A Book Review of Invisible Armies: An Epic History of Guerrilla Warfare from Ancient Times to the Present by Max Boot.
If there was ever a funeral for U.S. counterinsurgency doctrine, former Secretary of Defense Robert Gates delivered the eulogy. In February 2011, as reported in the New York Times, Gates told cadets at West Point, “Any future defense secretary who advises the president to again send a big American land army into Asia or into the Middle East or Africa should have his head examined.” The message from the man who had been tasked with righting the wrongs of two such wars was simple: never again.
Two years later, it’s even more tempting to declare counterinsurgency doctrine dead. The Iraq war has ended. The war in Afghanistan is winding down. America looks toward the Asia Pacific region, but mostly within. Nation-building has been domesticated. Drones, special forces, intelligence, and cyber capabilities promise to protect American interests at lower cost than large ground forces. So goes the growing consensus in Washington, DC.
Then again, history has a way of, well, having its way. Less than a year before September 11 and America’s subsequent (re)entry into the nation-building business, then presidential candidate George W. Bush said in a debate, “I don’t think our troops ought to be used for what’s called nation-building. I think our troops ought to be used to fight and win war.” If truth is the first casualty of war, “ought to’s” regarding defense planning and the deployment of military force are a very close second.
None of this should come as a surprise, according to Max Boot, a senior fellow at the Council on Foreign Relations. His latest book, Invisible Armies, carries many lessons, but one is more fundamental than the rest: there is nothing irregular about irregular war. Since ancient times, established powers have frequently clashed with opponents too weak to field conventional armies and, therefore, have been forced to adopt guerilla “hit and run” tactics. Conventional warfare, or battle between well-defined forces, has been the exception, not the rule.
Some people aspire to climb mountains, but Boot has built one. At first glance, his 784-page history of guerrilla warfare and terrorism appears as welcoming as Mount Everest. It is organized into eight “books,” which collectively span five-thousand years of unconventional warfare. Armchair generals, social scientists, and aspiring revolutionaries will be happy to find an appendix containing a database of insurgencies and their outcomes since 1775. It bears mentioning that Boot, who has been known to launch his own small wars from the op-ed pages of the Wall Street Journal and in the Weekly Standard, has no partisan axe to grind here.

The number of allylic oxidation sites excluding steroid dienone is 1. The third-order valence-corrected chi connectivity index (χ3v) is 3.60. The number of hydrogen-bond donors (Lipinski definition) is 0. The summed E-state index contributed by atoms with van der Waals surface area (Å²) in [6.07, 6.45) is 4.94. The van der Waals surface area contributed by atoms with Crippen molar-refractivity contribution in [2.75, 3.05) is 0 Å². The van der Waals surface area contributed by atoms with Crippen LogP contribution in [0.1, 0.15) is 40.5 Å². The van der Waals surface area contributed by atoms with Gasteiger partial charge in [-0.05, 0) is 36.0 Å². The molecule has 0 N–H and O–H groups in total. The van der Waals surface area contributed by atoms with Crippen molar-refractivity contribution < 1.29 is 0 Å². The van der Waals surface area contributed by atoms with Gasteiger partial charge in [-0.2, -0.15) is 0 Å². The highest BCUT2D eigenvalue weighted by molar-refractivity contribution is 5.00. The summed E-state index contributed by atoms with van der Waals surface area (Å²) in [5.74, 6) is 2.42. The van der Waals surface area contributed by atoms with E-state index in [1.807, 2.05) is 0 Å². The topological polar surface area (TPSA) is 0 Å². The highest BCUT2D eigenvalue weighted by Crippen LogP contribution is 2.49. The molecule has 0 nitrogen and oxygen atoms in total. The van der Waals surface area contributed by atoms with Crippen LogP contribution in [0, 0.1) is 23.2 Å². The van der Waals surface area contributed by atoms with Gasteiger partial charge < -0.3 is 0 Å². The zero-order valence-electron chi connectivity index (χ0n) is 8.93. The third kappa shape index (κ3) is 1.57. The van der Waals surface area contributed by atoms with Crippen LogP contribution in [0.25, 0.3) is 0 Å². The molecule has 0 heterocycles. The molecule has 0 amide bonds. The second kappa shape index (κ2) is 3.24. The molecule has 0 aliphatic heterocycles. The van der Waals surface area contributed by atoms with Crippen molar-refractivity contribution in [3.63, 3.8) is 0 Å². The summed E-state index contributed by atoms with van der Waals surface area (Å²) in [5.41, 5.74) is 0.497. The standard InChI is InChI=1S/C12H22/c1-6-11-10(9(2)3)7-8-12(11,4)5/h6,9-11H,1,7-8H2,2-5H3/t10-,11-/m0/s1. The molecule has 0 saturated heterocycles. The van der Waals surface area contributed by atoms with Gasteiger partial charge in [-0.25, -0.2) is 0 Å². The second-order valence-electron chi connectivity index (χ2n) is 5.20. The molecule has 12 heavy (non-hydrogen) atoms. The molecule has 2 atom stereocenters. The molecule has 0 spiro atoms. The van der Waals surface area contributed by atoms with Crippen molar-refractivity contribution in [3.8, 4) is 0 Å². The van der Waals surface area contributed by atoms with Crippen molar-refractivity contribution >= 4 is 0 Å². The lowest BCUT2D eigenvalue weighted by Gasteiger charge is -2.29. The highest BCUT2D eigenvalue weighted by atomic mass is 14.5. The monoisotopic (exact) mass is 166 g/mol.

In most hands, such an undertaking would result in a sleep-inducing encyclopedia, an ornament to be displayed and seen on coffee tables rather than actually read. But reading Invisible Armies is meeting some of history’s most interesting personalities. The cast of characters includes, for example, a young and reckless Fidel Castro, who is more familiar with Ernest Hemingway’s For Whom the Bell Tolls than the classic guerilla texts. Lesser-known figures like British General Gerald Templer, who led a successful counterinsurgency campaign in Malaya during the 1950s, are given their proper place in history.
Having done the historian’s heavy lifting, Boot is able to draw a number of important connections between insurgent and counterinsurgent tactics across the ages. The most important development in guerrilla warfare since World War II, he argues, is the growing importance of public opinion. Aided by technology, insurgents have been getting better at tapping into public sentiment and eroding the will of states to fight insurgencies—battles that are rarely as cheap, fast, or easy as often promised. From the Greeks in the 1820s, to the Algerians in the 1950s, to Hezbollah today, the battle for the public narrative has, in Boot’s words, “become more important than the actual combat in determining the course of events.”
We hope you enjoy this excerpt. To read the full piece, please purchase a copy of the 2013 edition of the Kennedy School Review by clicking here.
Jonathan E. Hillman is a Master in Public Policy candidate and Presidential Scholar at the John F. Kennedy School of Government at Harvard University. A former research associate at the Council on Foreign Relations, he has written on U.S. foreign policy and national security issues for the Wall Street Journal, the Los Angeles Times, and the National Interest.